Only 55 percent of Bernie Sanders supporters plan on voting for Hillary Clinton according to a June Bloomberg poll. Although Sanders has been clear about how he intends to vote for Clinton to avoid the equivalent of a blobfish becoming the next leader of the U.S., the DNC and the establishment media are pushing hard to get Sanders to officially end his campaign and convince his young base to support Clinton.
So far Sanders has stood strong against the pressure and plans to use the Democratic National Convention as a platform to spread his ideas of economic and political reform. But it’s not Sanders’ sole responsibility to convince voters to cast their ballots for Clinton. She needs to reach out herself, genuinely reshape her platform, and convince young voters that she plans to do something to reform the same financial industry that paid her untold millions for speeches that we still don’t have the transcripts of.
The biggest misconception about young Sanders voters is that they’re ignorant kids who fall for gimmicks, celebrity endorsements, and strong promises with vague game plans. Contrary to the establishment media’s narrative that Bernie is all talk with no elaborate plan on how to get things done, he’s been extremely specific about his policy ideas and how he intends to accomplish them.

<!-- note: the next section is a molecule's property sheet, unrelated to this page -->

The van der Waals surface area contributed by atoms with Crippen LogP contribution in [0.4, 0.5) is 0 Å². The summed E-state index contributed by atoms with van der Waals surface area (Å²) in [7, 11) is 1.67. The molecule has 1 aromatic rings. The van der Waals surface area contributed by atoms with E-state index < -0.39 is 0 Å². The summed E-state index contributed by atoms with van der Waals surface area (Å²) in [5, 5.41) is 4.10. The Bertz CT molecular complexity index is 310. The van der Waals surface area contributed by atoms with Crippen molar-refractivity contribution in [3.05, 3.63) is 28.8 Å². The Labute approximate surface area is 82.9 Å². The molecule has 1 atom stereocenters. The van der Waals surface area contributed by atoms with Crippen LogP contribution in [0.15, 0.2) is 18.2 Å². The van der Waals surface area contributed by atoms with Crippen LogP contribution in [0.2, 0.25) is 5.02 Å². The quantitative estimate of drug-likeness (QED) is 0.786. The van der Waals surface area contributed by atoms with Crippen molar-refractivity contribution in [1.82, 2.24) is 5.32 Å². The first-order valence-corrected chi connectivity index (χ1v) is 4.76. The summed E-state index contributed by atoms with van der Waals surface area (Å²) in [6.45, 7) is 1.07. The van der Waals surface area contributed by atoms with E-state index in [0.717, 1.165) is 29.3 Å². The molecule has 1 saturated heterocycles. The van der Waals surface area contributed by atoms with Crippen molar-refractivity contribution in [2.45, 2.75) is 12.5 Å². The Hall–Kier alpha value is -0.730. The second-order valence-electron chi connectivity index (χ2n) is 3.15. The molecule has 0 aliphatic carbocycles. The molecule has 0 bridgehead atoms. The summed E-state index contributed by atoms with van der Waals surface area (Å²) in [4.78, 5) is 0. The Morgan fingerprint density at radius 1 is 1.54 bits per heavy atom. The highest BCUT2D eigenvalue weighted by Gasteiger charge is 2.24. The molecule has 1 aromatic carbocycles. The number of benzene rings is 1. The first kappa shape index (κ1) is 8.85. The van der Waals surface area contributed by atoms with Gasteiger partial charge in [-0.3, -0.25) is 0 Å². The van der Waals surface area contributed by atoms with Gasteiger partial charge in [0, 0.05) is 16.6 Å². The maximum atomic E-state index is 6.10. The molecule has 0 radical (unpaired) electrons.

The reality is that those who support the 74-year-old are keenly aware of the injustices and inequalities in our current political system. In fact, many of them cope with those problems on a daily basis with overwhelming debt just to get a college degree, a lack of affordable housing in major cities they need to live in for their careers, and growing fears over climate change.
They notice the country’s crumbling infrastructure while the federal government justifies perpetual war that eats away at the budget. They also see how the deregulation of Wall Street has a direct link to political corruption and money in politics.